In an imaginative display Knut Ålefjær, the Marinemusikken lead percussionist and probably the member most attuned to Herskedal's conception, introduced the next number with flurries which terminated with something akin to natural decay. Herskedal lead the line on bass trumpet, and the band responded to his call before the piece took in an Oriental tinge. Here and elsewhere Herskedal revealed himself to be a virtuoso brass player.

His unaccompanied tuba introduction to the final number before the encore exposed his chops in fine style. At first he recalled a melodic foghorn, but then utilized deep multiphonic chords which to round off his phrases, to which he then added a higher vocalized layer, creating a less predetermined human element amid the orchestration. A double tongued tuba passage, affirmed by the band with earthy riff and Arabic counter melody segued into a tuba/piano/percussion section which invoked a dream sequence, with jazzy piano accents and runs against a loose backing. The short hymnal encore was a fitting end to a concert which combined disparate facets into a cohesive whole.


As an example of the accessible programming you needed to look no further than Juno, a lively young five piece band which appeared at Herr Nilsen. Made up from four women and one man, they mixed pop, rap and jazz, spiced by sporadic unruly outbursts from Georgia Wartel Collins' bass and Ingvald Vassbø's drums in particular. On tenor saxophone Mona Krogstad largely alternated between the tunes, riffs, coloration, and occasional solos. But with their animated stage presence, it was vocalists Thea Ellingsen Grant and Malin Dahl Ødegård who supplied the focal point. They complemented each other with slightly different styles. But although Ødegård laid down a mean line in rap, while Grant offered more dreamy interpretations, both betrayed their jazz roots with scat solos on different numbers. Collins fashioned a very good, solidly structured bass solo from repeated figures, while Vassbø made the most of his turn in the spotlight, while the two singers played percussion. After being invited back following their debut in the 2017 edition of the Festival's Nordic Showcase, it was no surprise that they enjoyed the support of an enthusiastic audience crowding the small club.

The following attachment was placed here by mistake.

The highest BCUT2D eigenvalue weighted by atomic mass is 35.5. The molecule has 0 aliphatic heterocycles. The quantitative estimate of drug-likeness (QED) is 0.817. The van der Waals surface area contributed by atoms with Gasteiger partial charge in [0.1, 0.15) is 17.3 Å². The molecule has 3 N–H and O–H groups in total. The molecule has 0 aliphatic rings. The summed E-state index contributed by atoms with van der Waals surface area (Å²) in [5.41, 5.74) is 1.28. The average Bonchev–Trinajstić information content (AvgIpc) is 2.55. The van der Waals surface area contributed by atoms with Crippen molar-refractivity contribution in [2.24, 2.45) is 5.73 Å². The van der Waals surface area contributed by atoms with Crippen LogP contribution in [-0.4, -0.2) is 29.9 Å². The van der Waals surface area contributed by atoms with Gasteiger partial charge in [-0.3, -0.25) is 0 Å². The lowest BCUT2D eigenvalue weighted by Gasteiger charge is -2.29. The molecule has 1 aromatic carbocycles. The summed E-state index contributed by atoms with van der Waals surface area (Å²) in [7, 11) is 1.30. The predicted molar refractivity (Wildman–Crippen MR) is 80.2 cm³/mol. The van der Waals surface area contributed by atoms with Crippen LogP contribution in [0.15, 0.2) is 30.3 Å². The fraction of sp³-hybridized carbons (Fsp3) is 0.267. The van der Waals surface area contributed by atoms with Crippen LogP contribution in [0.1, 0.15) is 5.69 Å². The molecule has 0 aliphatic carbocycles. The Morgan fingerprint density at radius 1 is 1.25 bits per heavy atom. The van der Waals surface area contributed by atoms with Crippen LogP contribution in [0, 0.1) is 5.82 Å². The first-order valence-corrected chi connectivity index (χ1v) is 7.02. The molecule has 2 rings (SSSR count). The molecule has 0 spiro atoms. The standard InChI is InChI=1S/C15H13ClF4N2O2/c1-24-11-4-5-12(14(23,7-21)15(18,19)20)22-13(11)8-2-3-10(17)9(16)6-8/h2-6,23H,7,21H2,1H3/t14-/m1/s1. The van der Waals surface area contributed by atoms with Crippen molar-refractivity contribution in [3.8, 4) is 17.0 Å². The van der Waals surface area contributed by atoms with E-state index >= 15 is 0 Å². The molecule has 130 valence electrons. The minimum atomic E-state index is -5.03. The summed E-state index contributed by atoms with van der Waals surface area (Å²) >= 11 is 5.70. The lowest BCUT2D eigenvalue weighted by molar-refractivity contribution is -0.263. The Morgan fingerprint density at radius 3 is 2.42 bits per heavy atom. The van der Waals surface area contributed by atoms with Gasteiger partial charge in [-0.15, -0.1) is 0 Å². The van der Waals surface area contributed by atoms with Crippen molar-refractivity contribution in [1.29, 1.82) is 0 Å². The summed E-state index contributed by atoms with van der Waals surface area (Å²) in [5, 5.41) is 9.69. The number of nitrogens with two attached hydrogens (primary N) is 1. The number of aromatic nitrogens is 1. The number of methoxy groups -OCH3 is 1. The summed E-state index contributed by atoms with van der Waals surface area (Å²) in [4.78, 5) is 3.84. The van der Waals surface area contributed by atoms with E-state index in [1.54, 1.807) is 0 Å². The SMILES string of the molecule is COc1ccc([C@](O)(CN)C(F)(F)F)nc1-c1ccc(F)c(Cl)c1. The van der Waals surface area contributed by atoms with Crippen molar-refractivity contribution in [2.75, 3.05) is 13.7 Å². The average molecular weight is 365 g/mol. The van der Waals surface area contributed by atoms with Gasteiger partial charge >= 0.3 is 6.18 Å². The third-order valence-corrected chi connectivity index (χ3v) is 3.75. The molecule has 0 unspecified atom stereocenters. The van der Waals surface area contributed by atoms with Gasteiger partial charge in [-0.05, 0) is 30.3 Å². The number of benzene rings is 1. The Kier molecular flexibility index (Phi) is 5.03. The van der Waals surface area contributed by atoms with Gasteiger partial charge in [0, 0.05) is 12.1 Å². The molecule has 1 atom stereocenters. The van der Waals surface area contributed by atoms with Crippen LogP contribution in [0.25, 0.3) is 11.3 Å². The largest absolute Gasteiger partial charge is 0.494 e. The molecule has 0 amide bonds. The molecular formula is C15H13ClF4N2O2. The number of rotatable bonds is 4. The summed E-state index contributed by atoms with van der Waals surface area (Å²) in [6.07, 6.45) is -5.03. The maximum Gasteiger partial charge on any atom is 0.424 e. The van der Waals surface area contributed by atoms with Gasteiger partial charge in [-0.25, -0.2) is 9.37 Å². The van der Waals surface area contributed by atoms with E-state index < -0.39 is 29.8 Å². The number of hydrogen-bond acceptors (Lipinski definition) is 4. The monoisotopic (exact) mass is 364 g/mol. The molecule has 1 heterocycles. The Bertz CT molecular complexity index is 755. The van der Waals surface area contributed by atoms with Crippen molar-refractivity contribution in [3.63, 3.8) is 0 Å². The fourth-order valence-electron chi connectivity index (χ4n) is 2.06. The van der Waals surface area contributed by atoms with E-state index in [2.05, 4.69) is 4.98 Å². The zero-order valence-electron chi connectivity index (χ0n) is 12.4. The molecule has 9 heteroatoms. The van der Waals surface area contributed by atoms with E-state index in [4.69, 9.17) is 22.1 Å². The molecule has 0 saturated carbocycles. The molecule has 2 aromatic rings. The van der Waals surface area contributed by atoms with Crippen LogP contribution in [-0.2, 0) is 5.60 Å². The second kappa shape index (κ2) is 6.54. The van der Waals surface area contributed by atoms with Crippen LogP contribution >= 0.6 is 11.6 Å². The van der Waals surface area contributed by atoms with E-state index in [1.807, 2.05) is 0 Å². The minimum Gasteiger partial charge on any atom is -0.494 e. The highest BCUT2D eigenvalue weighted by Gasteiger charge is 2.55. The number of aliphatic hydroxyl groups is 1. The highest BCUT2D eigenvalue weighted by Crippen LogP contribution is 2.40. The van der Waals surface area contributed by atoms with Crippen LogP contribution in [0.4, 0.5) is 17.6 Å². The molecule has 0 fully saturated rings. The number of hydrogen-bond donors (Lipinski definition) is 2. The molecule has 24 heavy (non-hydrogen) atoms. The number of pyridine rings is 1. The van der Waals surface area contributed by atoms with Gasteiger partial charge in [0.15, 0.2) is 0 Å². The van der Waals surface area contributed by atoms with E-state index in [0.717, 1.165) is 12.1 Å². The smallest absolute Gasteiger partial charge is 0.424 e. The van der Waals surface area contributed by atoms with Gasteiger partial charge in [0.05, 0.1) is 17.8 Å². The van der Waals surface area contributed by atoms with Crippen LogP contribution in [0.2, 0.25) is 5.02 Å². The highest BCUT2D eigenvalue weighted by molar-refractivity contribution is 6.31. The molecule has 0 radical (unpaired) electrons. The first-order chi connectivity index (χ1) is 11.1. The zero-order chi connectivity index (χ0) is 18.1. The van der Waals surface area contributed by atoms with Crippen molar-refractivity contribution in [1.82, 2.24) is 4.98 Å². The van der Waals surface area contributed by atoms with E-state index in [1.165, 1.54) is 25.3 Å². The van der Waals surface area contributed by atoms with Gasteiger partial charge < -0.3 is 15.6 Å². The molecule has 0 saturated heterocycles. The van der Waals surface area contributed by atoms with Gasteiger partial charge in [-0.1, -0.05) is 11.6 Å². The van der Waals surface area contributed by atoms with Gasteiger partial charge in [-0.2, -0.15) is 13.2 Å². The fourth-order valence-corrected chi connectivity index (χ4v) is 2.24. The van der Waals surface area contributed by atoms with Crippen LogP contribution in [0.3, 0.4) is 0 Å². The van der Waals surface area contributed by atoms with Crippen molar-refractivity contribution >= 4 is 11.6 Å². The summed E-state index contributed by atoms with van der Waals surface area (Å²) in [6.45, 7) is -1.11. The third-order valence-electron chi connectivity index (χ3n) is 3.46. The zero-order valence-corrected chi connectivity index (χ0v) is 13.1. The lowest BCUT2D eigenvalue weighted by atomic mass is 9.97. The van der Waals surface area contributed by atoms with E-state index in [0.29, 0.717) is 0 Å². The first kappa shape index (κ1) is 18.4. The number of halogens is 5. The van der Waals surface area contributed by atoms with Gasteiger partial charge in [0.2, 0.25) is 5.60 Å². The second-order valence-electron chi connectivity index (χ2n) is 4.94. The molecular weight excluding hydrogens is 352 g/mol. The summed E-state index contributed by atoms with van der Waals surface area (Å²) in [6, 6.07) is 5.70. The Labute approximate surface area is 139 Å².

Kristoffer Kompen Quintet

Trombonist Kristoffer Kompen delivered some swinging small group jazz with the help of his Quintet comprising reedman Atle Nymo, pianist Eyolf Dale (again), bassist Jo Skaansar and drummer Pål Hausken in the small but packed jazz cafe Herr Nilsen. Kompen's territory of choice was a lilting mainstream, which was expansive enough to take in both rocky and bluesy influences, performing material from the group's Sundown (Kompis, 2017) album. Kompen's smoothly articulated solos, sometimes with slight blaring inflections among the gently gamboling lines, befitted someone who has paid homage to swing era icon Jack Teagarden.

Inventive within the parameters of the tunes, Nymo often pushed the boundaries and was more inclined to depart from the chordal frameworks, playing with time, oscillating between registers, and overblowing. His angular phrases and ululating tremolos often elicited a response from the drummer, and indeed the subtle interactions among the band were one of the joys of this outfit. Dale proved most likely to mix things up, his sparkling piano solos full of little quotes, dislocations and playful emphases.